He arrived in the carriage and after a few seconds rapid-fire Hindi that section began to empty. The flow of bodies was quite astonishing, and far too vigorous for us to push through – there must have been at least 100 people in the space that we were due to occupy, and quite possibly more, and they all decided to get off there and then. As the human tide ebbed a little I was able to climb up, and saw Junaid and one of the porters from the station wiping the seats down before we were due to sit. The seats were just a basic padded plastic bench with a matching vertical padded upright section, and at least the lack of shaping made them easier to wipe.

Luggage was passed up to me by a porter, and I had to lift it up and over the seats to Junaid for it to be stowed as best as possible, given the very limited space. Once or twice I looked at the bags I was being passed, wondering how I would ever lift them given my present state, but somehow the strength was there, and eventually we managed to get everything stowed and the whole party on board.

As soon as we were sat down (some with their feet on bags – oh how we wished we’d brought less kit in smaller bags – knees round their ears) the tide turned and the carriage rapidly refilled. Some baggage hooks we’d missed by the window were used to hang bags, briefcases and a sack of rice to save the owner’s arms. Women carrying small children, younger men in shirts (we seldom saw Indian males in tee shirts) and the occasional man in his 40s all crushed together, standing up for the 3 ½ hour journey to Jaipur. A couple of young guys spent the whole trip hanging on in the carriage doorway and there were people on the roof too. Baptism of something, but I’m not sure it was fire!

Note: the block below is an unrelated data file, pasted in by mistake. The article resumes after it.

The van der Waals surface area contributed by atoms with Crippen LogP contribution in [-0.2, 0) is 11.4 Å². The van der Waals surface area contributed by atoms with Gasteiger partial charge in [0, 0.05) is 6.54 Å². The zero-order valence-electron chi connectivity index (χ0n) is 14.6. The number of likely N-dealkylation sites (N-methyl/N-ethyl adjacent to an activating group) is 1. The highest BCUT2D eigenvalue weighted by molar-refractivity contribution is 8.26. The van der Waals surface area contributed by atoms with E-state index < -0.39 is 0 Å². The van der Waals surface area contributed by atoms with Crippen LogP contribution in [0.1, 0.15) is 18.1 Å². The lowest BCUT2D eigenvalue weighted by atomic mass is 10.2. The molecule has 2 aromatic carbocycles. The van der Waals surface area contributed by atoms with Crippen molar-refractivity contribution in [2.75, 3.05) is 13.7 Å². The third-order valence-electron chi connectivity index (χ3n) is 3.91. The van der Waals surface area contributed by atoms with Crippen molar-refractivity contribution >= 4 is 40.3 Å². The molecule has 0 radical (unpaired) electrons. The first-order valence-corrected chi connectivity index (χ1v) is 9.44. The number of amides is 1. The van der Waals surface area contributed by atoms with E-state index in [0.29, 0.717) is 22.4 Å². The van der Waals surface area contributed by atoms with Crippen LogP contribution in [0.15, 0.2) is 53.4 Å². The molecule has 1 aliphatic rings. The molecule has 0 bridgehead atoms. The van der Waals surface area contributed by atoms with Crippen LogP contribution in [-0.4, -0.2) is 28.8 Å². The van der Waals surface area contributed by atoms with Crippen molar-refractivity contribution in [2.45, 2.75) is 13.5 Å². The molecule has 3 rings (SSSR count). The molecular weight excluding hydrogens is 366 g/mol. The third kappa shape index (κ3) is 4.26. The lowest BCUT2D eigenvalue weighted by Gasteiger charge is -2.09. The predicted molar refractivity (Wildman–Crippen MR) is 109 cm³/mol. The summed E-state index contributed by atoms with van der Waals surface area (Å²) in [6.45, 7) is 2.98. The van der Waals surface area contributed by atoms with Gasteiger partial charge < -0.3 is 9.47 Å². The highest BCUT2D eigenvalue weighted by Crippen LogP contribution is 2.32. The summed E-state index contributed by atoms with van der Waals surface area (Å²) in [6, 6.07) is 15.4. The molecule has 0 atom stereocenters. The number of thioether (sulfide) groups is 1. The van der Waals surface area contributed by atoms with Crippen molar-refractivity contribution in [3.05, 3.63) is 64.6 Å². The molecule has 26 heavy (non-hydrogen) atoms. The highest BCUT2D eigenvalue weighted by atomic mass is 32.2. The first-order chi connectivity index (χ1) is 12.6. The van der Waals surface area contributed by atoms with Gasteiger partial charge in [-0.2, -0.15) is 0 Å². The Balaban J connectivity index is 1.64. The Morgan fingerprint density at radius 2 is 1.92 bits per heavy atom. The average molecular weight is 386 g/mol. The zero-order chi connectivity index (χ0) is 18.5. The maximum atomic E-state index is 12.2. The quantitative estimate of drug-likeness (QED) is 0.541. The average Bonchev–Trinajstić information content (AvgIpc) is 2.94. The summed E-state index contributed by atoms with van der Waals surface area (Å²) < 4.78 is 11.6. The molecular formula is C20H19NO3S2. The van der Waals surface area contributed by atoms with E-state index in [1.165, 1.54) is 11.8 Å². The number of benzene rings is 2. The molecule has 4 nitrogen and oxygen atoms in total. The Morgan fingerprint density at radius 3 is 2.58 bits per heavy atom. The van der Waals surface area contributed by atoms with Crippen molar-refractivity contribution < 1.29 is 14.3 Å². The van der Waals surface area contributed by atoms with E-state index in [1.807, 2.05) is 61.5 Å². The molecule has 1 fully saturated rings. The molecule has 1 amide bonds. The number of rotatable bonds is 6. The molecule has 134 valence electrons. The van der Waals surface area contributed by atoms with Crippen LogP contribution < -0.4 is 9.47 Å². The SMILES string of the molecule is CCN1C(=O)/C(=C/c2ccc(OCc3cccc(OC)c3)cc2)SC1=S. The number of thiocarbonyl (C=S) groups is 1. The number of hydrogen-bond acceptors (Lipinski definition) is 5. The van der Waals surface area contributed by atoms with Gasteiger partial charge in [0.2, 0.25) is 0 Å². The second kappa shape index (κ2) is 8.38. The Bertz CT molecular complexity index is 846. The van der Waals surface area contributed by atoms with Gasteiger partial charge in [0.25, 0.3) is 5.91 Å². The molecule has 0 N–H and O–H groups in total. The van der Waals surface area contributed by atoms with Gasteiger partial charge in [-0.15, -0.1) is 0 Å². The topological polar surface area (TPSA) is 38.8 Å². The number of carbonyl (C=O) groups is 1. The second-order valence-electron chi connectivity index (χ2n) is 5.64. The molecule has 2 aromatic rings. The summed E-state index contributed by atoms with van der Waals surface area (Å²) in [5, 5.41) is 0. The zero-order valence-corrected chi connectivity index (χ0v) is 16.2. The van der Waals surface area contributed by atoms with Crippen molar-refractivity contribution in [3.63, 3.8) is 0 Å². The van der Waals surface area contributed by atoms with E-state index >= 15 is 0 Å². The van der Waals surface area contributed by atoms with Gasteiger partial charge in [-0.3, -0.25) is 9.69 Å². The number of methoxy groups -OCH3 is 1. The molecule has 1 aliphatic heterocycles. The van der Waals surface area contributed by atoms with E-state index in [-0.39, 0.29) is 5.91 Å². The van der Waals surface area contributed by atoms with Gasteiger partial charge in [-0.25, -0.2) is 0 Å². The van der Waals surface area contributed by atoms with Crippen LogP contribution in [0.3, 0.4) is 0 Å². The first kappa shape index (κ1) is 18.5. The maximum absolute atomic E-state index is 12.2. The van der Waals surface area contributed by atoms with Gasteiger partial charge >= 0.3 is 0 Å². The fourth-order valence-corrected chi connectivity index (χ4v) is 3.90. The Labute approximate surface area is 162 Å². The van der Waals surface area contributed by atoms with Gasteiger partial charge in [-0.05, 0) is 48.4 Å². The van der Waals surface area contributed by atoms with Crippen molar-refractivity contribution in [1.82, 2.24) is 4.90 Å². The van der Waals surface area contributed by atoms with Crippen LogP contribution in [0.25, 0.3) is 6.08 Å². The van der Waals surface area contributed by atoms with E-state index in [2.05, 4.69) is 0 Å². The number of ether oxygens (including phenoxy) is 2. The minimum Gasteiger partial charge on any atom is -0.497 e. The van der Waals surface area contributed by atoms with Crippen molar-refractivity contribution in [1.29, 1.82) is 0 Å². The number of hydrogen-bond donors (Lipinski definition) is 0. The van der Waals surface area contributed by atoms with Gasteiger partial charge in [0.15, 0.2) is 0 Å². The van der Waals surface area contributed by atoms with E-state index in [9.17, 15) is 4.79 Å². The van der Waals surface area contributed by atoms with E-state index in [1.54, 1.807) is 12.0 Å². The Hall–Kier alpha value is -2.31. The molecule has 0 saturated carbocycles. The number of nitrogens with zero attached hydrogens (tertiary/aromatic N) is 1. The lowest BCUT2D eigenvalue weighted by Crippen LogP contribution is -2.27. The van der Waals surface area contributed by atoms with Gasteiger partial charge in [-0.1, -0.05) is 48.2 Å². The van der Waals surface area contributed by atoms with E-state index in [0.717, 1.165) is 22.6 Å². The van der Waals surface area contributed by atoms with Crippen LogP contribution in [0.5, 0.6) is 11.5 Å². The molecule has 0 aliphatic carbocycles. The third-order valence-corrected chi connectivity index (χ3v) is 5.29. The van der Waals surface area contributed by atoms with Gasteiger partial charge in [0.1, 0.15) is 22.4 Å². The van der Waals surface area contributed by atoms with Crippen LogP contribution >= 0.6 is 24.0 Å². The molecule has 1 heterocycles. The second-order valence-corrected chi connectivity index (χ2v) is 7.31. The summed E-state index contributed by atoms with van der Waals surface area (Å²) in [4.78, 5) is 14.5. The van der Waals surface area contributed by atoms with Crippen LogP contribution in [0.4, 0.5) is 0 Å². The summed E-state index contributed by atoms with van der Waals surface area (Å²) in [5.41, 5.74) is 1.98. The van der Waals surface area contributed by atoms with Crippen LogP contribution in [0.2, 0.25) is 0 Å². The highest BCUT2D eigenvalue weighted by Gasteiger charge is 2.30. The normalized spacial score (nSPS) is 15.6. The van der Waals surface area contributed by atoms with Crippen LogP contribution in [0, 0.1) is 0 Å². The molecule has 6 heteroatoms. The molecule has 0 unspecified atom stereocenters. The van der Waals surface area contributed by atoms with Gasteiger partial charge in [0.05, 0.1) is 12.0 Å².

A number of us had been suffering from griping in the guts, and had to endure. being crushed up in the stink and heat. I was lucky enough to be beside an open window, with a good flow of fresh air coming through, but poor Sarah (a fellow sick-note) was right in the middle, crushed in by standing passengers and occasionally having luggage encroach into her space around head-height.

The great thing about being by an open window was that it was possible to see the countryside as we traveled. The flipside of that was that the train was traveling quite quickly, and that made photography almost impossible. The terrain we crossed started off quite flat and parched, obviously farmland that had produced it’s crops, been ploughed & harrowed and was now waiting planting. Occasionally we saw crops of some sort, but it was mostly barren and sometimes with a woman in bright sari at work. Gradually changes took place, with a river, then an strange eroded landscape with sparse wild plants and odd rock formations, then mountains at the edges of the plains. Sometimes there would be some kind of fort on top of a hill overlooking the town we passed through.